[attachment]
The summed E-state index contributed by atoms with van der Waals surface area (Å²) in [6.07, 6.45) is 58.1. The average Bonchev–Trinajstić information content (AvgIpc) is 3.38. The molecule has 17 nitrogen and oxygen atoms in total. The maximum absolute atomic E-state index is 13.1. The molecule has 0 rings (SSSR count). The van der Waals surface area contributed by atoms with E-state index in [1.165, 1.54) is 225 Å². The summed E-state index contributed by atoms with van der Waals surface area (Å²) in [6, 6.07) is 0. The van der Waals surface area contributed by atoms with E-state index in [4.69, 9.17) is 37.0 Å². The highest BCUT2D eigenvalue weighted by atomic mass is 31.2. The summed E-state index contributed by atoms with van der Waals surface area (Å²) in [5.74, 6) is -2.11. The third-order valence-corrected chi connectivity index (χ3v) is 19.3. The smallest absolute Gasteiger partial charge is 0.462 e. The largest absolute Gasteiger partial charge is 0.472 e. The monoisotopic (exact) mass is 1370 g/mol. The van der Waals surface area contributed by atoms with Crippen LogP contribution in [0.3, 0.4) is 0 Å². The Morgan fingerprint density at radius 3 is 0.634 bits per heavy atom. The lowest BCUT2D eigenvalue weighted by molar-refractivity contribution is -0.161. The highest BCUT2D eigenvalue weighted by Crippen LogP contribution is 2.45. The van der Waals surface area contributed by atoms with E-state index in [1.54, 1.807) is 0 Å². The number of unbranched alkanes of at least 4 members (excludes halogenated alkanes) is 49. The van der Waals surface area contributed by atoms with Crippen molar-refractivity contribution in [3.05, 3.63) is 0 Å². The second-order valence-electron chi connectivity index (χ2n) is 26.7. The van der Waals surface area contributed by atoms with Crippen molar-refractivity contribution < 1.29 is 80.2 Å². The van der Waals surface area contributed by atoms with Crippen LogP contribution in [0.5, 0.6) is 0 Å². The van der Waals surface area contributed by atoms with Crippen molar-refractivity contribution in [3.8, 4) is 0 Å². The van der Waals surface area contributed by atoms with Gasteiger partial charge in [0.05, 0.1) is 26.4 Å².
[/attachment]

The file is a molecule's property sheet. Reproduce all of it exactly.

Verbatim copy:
The summed E-state index contributed by atoms with van der Waals surface area (Å²) in [6.07, 6.45) is 58.1. The average Bonchev–Trinajstić information content (AvgIpc) is 3.38. The molecule has 17 nitrogen and oxygen atoms in total. The maximum absolute atomic E-state index is 13.1. The molecule has 0 rings (SSSR count). The van der Waals surface area contributed by atoms with E-state index in [1.165, 1.54) is 225 Å². The summed E-state index contributed by atoms with van der Waals surface area (Å²) in [6, 6.07) is 0. The van der Waals surface area contributed by atoms with E-state index in [4.69, 9.17) is 37.0 Å². The highest BCUT2D eigenvalue weighted by atomic mass is 31.2. The summed E-state index contributed by atoms with van der Waals surface area (Å²) in [5.74, 6) is -2.11. The third-order valence-corrected chi connectivity index (χ3v) is 19.3. The smallest absolute Gasteiger partial charge is 0.462 e. The largest absolute Gasteiger partial charge is 0.472 e. The monoisotopic (exact) mass is 1370 g/mol. The van der Waals surface area contributed by atoms with Crippen LogP contribution in [0.3, 0.4) is 0 Å². The Morgan fingerprint density at radius 3 is 0.634 bits per heavy atom. The lowest BCUT2D eigenvalue weighted by molar-refractivity contribution is -0.161. The highest BCUT2D eigenvalue weighted by Crippen LogP contribution is 2.45. The van der Waals surface area contributed by atoms with E-state index in [1.54, 1.807) is 0 Å². The number of unbranched alkanes of at least 4 members (excludes halogenated alkanes) is 49. The van der Waals surface area contributed by atoms with Crippen molar-refractivity contribution in [3.05, 3.63) is 0 Å². The second-order valence-electron chi connectivity index (χ2n) is 26.7. The van der Waals surface area contributed by atoms with Crippen molar-refractivity contribution < 1.29 is 80.2 Å². The van der Waals surface area contributed by atoms with Crippen LogP contribution in [0.5, 0.6) is 0 Å². The van der Waals surface area contributed by atoms with Crippen molar-refractivity contribution in [3.8, 4) is 0 Å². The van der Waals surface area contributed by atoms with Gasteiger partial charge in [0.05, 0.1) is 26.4 Å².